Haiti Under Siege by Criminal Gangs

Coadjutor Archbishop Paints Bleak Picture

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PORT-AU-PRINCE, Haiti, MAY 27, 2001 (Zenit.org).- Haiti has become a victim of organized Haitian criminal gangs expelled from the United States, Coadjutor Archbishop Serge Miot of Port-au-Prince said.

Since February, when Jean-Bertrand Aristide became president for the second time, Haiti has been suffering from political violence that has left three people dead and dozens wounded. “Ordinary” murders are virtually beyond control, the archbishop said.

The country is enduring an institutional crisis, following the November elections that returned Aristide to power, despite the fact that the elections were declared fraudulent by the opposition Convergence coalition.

Archbishop Miot told the Italian newspaper Avvenire that the social root of the problem is even deeper: Haiti has been in a phase of political transition since 1986, without any political, social or development plans.

Political corruption has caused a freeze in international funding and investments, the archbishop said. The poor now flock to the capital, which has 2 million inhabitants, with a 40-year-old infrastructure that was adequate for 500,000. Or the poor leave the country for the Dominican Republic, the United States or Canada. They cannot remain in these countries, unless members of their family are already established there.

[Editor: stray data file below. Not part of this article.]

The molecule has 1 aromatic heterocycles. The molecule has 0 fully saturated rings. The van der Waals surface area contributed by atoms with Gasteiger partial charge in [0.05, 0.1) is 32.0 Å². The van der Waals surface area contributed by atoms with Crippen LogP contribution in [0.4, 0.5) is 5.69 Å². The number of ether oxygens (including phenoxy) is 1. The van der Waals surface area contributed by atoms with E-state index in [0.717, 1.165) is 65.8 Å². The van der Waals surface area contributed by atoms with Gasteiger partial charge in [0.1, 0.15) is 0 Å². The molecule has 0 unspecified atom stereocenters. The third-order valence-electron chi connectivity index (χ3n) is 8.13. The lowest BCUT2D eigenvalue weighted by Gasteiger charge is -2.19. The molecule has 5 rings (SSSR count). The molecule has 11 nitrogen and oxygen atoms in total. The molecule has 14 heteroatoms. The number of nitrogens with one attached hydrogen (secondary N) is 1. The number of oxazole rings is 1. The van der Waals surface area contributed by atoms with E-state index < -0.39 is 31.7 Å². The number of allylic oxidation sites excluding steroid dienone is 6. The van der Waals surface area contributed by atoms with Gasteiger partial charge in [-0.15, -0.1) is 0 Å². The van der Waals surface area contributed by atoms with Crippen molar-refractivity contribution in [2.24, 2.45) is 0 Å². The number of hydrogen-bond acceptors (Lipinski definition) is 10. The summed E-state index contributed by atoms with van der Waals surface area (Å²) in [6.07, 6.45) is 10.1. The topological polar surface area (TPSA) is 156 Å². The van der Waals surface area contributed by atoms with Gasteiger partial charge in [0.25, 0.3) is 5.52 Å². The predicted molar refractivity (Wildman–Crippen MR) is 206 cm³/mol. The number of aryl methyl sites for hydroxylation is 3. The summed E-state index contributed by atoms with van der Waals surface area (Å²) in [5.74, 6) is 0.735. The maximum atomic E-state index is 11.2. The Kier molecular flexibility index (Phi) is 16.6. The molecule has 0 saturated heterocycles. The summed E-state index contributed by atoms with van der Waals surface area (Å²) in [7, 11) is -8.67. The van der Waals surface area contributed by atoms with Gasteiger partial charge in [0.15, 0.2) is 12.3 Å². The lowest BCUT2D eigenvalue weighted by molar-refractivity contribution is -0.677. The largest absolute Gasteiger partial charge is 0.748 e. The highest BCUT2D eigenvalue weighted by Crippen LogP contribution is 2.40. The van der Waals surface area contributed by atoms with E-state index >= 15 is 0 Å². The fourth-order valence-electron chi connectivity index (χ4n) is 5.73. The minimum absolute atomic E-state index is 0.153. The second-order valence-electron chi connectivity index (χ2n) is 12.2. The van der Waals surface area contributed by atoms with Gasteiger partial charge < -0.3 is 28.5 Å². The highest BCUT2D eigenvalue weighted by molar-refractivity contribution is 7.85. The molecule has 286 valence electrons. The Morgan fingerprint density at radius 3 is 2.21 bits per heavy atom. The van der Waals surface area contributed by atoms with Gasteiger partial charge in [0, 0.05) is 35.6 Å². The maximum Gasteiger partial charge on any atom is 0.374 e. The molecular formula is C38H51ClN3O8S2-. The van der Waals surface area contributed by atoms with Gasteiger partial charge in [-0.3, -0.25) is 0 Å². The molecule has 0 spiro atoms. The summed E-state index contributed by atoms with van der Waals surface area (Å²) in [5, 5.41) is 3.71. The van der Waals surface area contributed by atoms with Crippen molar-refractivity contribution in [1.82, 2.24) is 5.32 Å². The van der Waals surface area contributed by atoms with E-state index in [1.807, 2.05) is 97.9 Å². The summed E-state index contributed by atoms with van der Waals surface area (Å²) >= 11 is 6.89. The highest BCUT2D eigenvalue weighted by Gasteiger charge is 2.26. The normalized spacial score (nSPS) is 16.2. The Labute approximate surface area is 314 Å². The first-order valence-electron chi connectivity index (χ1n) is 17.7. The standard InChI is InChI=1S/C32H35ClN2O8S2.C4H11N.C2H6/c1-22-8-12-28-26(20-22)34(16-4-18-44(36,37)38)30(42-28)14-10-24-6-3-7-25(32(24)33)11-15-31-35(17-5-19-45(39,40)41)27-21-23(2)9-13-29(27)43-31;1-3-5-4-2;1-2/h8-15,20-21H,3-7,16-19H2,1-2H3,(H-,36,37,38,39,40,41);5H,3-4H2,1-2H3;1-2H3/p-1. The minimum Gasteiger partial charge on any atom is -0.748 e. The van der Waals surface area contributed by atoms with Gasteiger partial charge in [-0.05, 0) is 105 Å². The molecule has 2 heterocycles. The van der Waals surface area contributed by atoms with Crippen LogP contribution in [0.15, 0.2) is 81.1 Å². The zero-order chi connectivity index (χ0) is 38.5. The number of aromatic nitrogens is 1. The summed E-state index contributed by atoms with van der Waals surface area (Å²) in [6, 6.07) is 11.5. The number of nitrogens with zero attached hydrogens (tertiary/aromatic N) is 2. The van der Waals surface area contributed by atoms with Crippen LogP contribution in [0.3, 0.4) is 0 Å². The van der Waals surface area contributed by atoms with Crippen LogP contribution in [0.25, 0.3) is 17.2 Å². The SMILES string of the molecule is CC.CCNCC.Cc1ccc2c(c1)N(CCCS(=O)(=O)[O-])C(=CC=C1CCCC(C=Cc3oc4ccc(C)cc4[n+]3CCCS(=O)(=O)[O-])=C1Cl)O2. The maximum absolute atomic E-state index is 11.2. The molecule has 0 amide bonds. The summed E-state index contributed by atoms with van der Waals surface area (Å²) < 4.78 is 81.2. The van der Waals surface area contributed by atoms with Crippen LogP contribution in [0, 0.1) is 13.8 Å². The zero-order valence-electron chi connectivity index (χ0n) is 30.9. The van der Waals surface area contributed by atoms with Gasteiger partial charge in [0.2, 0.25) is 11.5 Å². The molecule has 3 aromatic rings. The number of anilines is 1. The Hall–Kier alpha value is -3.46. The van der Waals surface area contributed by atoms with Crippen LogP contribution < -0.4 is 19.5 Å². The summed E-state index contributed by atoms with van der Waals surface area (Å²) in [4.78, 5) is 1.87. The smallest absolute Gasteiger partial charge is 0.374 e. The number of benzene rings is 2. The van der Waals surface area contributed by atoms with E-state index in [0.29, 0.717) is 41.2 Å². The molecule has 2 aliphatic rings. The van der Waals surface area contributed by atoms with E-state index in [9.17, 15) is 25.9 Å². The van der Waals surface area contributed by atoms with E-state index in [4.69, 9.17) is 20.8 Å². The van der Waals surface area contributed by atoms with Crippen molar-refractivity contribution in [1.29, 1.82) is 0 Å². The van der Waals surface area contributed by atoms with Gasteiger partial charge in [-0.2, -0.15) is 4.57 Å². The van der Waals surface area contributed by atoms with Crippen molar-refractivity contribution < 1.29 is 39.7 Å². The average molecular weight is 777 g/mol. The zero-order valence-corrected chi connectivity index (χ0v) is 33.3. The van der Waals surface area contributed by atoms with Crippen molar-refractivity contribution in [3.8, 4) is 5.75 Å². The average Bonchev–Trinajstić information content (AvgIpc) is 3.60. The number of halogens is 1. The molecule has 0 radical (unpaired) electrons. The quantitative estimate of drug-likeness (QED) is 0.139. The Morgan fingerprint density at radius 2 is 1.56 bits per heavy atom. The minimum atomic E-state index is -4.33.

The Haitian criminals, who have been expelled from the United States, arrive on the island “without cultural or affective roots, and act with a new mentality,” Archbishop Miot lamented. “The gangs are made up of these new professionals. They are well armed, know how to shoot, assault and kidnap. They existed before, but now they have reached unheard-of proportions.”

The Catholic Church has tried to promote national dialogue between Aristide´s Lavalas Family party and the opposition — an effort that is virtually impossible with Aristide´s return to power, the archbishop explained.

The Church is also trying to work with youths, Archbishop Miot said. He added: “We try to make them understand that we count on them to construct a new society.”

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